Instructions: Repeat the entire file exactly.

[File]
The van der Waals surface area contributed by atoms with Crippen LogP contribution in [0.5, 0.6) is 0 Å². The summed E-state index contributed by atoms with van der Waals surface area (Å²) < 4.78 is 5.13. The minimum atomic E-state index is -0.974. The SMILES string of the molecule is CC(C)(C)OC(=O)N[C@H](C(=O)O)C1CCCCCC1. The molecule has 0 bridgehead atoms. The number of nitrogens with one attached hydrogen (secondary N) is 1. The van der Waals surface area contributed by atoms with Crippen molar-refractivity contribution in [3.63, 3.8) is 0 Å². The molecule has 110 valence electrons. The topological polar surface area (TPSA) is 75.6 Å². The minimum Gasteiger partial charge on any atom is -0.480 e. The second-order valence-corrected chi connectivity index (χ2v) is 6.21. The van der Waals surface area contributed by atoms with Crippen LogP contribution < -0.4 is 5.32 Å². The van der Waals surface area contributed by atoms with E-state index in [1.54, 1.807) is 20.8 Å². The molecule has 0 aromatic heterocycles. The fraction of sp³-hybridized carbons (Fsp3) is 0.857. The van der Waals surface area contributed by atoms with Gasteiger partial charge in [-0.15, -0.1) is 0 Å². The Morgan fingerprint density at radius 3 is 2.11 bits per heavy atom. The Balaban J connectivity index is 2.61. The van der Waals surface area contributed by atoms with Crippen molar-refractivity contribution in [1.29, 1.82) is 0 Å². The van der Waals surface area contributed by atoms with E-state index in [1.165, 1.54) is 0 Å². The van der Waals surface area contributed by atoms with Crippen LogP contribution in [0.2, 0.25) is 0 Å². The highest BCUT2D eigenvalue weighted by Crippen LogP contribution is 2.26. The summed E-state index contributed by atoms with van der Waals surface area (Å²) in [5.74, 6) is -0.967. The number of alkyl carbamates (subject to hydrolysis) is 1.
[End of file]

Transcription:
The van der Waals surface area contributed by atoms with Crippen LogP contribution in [0.5, 0.6) is 0 Å². The summed E-state index contributed by atoms with van der Waals surface area (Å²) < 4.78 is 5.13. The minimum atomic E-state index is -0.974. The SMILES string of the molecule is CC(C)(C)OC(=O)N[C@H](C(=O)O)C1CCCCCC1. The molecule has 0 bridgehead atoms. The number of nitrogens with one attached hydrogen (secondary N) is 1. The van der Waals surface area contributed by atoms with Crippen molar-refractivity contribution in [3.63, 3.8) is 0 Å². The molecule has 110 valence electrons. The topological polar surface area (TPSA) is 75.6 Å². The minimum Gasteiger partial charge on any atom is -0.480 e. The second-order valence-corrected chi connectivity index (χ2v) is 6.21. The van der Waals surface area contributed by atoms with Crippen LogP contribution < -0.4 is 5.32 Å². The van der Waals surface area contributed by atoms with E-state index in [1.54, 1.807) is 20.8 Å². The molecule has 0 aromatic heterocycles. The fraction of sp³-hybridized carbons (Fsp3) is 0.857. The van der Waals surface area contributed by atoms with Gasteiger partial charge in [-0.15, -0.1) is 0 Å². The Morgan fingerprint density at radius 3 is 2.11 bits per heavy atom. The Balaban J connectivity index is 2.61. The van der Waals surface area contributed by atoms with Crippen molar-refractivity contribution in [1.29, 1.82) is 0 Å². The van der Waals surface area contributed by atoms with E-state index in [1.165, 1.54) is 0 Å². The van der Waals surface area contributed by atoms with Crippen LogP contribution in [0.2, 0.25) is 0 Å². The highest BCUT2D eigenvalue weighted by Crippen LogP contribution is 2.26. The summed E-state index contributed by atoms with van der Waals surface area (Å²) in [5.74, 6) is -0.967. The number of alkyl carbamates (subject to hydrolysis) is 1.